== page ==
The most important factor in producing healthy, tasty crops is to build up soil fertility. Artificial fertilisers consist of a wide range of manufactured, highly soluble, chemicals used to feed the plants. These chemicals are easily leached out of the soil resulting in pollution problems for our waterways. Organic growers feed the soil with organic matter – manure, compost and organic mulches. This organic matter feeds the myriad of soil micro-organisms and encourages earthworms. These make available a wide range of plant nutrients and in time produce a rich vibrant soil. Nutrients made available by this process have the advantage of being much less easily leached out of the soil and therefore less polluting to waterways than artificial fertilisers. Only healthy soil will produce healthy and prolific crops.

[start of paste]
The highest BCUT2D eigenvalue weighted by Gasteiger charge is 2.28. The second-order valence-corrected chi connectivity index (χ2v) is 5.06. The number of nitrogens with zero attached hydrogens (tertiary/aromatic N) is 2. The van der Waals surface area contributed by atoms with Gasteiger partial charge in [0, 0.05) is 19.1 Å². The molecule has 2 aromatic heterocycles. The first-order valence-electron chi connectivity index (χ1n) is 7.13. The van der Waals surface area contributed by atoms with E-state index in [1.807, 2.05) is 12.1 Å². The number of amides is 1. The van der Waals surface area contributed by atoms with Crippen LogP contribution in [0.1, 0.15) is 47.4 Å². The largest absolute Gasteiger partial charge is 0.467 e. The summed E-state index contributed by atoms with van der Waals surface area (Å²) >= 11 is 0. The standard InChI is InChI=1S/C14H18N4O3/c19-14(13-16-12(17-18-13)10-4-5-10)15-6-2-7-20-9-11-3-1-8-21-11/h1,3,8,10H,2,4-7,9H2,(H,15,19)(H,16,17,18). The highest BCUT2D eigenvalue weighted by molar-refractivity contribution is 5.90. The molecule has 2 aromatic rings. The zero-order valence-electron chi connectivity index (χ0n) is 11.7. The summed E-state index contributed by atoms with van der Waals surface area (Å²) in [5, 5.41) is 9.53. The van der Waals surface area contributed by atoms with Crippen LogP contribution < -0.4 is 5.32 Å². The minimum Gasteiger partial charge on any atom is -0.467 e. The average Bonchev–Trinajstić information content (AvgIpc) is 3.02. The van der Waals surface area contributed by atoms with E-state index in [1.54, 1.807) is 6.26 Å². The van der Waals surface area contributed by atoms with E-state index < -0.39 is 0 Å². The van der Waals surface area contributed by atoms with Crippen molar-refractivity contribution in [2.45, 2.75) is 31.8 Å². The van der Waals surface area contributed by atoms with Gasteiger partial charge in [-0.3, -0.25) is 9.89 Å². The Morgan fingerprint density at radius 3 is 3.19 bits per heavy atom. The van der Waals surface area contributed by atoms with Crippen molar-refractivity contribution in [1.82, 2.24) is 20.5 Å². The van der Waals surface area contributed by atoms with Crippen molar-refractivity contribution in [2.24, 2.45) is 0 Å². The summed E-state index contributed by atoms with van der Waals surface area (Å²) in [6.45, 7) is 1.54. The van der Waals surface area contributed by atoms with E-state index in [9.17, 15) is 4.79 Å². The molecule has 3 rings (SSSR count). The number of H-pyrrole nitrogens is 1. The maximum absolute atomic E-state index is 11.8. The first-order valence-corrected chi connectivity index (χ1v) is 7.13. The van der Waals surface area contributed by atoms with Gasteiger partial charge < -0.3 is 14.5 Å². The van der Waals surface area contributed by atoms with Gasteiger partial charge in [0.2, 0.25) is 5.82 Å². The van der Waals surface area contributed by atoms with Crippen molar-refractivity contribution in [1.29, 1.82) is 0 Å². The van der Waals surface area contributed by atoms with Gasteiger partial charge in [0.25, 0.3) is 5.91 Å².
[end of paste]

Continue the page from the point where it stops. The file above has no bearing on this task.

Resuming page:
The value of worms can’t be emphasised enough. Worms live on the organic matter in or on your soil. They process organic matter by eating it and then providing worm casts which contain a wide variety of nutrients in a form easily available to plants. At the same time they aerate and break up the soil as they tunnel around looking for food.


Compost is the most wonderful material.  Good compost is all that is needed to fertilise the garden. It is, after all, what nature uses in the natural forests of the world.  It is the source of the humus which Sir Albert Howard considered to be the key to fertile soil.

Any organic matter, material which was once living, will break down eventually in the composting process and the nutrients it contained will become available for re-use by your plants.  Composting is simply the recycling of organic matter. Compost gives a never-ending circular supply of all the nourishment the soil needs to grow strong and healthy vegetables – and its free!